D'Agostino Is Disqualified as City Council Candidate : Politics: Election officials say the 5th District contender failed to submit enough valid signatures on her nomination petition.


Lea Purwin D'Agostino, a top contender for the 5th District City Council seat, was disqualified from the race Monday after election officials said she failed to submit enough valid signatures to qualify for the April ballot.

The decision followed a ruling by a Superior Court judge who ordered election officials to accept 24 signatures that were not previously counted because they either did not match up with voting records or were turned in late.

Despite the ruling by Judge Robert H. O'Brien, election officials said D'Agostino's nomination petition had the signatures of 465 registered voters, 35 signatures short of the 500 that are required.

"Obviously, I'm very disappointed but I'm a fighter and I'm not ready to give up," D'Agostino said Monday. She declined to say what steps she may take to get on the ballot but her campaign manager, Darry Srago, said D'Agostino's supporters will "put our heads together and consider the options."

But D'Agostino may have no options to consider. Kristin Heffron, chief of the city's elections division, said printing of the 5th District ballots will begin today.

The decision reduces the field of contenders to four: Jeff Brain, a Sherman Oaks businessman; Mike Feuer, the former head of a legal clinic; Roberta Weintraub, a former school board president; and Barbara Yaroslavsky, a Westside activist and the wife of Zev Yaroslavsky, the councilman who represented the district for 19 years before resigning to take a seat on the County Board of Supervisors.

The primary elections are April 11 and the general election is June 6.

D'Agostino, a 17-year deputy district attorney, was considered a significant factor in the race because she had the endorsement of the Los Angeles Police Protective League, the union that represents the rank and file of the Los Angeles Police Department.

A spokesman for the union said he was disappointed that D'Agostino would not be on the ballot. He added that union leaders will meet Wednesday to consider whether to endorse another candidate for the district, which encompasses portions of the Westside and the west San Fernando Valley.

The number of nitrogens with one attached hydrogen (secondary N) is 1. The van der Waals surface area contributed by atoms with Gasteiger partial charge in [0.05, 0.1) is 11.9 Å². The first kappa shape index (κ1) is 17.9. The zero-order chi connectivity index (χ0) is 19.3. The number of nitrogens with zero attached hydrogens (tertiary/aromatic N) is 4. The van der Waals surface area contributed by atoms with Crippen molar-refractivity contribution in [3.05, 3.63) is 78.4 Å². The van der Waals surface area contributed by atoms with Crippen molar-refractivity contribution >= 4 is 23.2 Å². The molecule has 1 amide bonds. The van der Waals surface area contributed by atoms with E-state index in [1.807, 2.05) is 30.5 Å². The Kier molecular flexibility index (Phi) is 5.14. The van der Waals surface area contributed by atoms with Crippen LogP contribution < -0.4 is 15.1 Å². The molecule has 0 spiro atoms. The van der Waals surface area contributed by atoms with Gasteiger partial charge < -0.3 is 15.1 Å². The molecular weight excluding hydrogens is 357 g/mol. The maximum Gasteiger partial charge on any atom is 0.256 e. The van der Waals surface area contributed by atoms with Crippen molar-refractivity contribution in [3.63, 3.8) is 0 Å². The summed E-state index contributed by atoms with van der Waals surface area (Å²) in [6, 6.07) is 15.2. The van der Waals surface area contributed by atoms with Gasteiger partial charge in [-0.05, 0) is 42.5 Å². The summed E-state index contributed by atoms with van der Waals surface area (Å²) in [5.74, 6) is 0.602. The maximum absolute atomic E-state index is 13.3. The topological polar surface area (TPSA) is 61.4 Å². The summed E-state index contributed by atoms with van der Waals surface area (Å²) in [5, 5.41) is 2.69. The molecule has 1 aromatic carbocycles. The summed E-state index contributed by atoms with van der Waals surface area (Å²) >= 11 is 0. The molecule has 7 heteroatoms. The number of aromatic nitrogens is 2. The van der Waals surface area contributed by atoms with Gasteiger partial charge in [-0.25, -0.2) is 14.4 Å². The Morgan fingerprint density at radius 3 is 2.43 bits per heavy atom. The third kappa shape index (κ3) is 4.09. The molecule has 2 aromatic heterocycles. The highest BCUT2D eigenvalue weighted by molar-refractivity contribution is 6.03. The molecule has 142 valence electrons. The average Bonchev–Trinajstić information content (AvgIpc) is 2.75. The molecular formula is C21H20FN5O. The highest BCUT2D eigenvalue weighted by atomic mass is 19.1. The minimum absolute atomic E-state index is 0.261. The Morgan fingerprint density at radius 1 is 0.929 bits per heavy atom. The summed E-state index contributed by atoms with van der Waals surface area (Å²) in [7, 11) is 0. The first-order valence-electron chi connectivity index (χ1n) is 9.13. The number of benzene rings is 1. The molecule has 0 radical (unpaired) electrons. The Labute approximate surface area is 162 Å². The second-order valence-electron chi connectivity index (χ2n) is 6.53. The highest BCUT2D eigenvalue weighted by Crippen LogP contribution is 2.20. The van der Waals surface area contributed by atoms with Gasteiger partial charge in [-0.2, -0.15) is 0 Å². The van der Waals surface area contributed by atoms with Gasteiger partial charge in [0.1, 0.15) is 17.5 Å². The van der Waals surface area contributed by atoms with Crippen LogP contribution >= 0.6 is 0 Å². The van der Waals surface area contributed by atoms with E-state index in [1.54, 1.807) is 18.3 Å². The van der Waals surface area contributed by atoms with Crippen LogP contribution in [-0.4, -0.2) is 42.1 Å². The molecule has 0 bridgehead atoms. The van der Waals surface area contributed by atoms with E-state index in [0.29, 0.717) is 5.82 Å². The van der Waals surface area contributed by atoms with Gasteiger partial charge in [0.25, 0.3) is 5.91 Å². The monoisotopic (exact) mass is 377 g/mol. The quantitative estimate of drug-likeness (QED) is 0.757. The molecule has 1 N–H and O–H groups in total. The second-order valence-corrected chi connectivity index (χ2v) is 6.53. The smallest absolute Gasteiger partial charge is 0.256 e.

D'Agostino's campaign appeared in trouble last week when election officials originally said that only 380 of her signatures were found to be valid. After she appealed to election officials and provided additional information on her petition, officials accepted 61 additional signatures, bringing the total to 441.

Still short of the 500 mark, she appealed Friday to O'Brien, asking that he order election officials to accept other signatures that were not originally accepted. For example, 22 signatures were misplaced and submitted to election officials hours after the bulk of her petition was turned in. Election officials rejected them because city bylaws require all the signatures to be submitted together.

O'Brien ruled Monday that election officials must count the late signatures as well as two others that were previously rejected because they did not match voter registration records.

In a previous interview, D'Agostino harshly criticized election officials, calling them "hypertechnical" for rejecting some signatures. She also accused them of misleading her campaign into believing she could submit some signatures early and more later if it was determined that the petition was short of the required number.

Election officials rejected such charges, saying all candidates have been required to submit all signatures at once.

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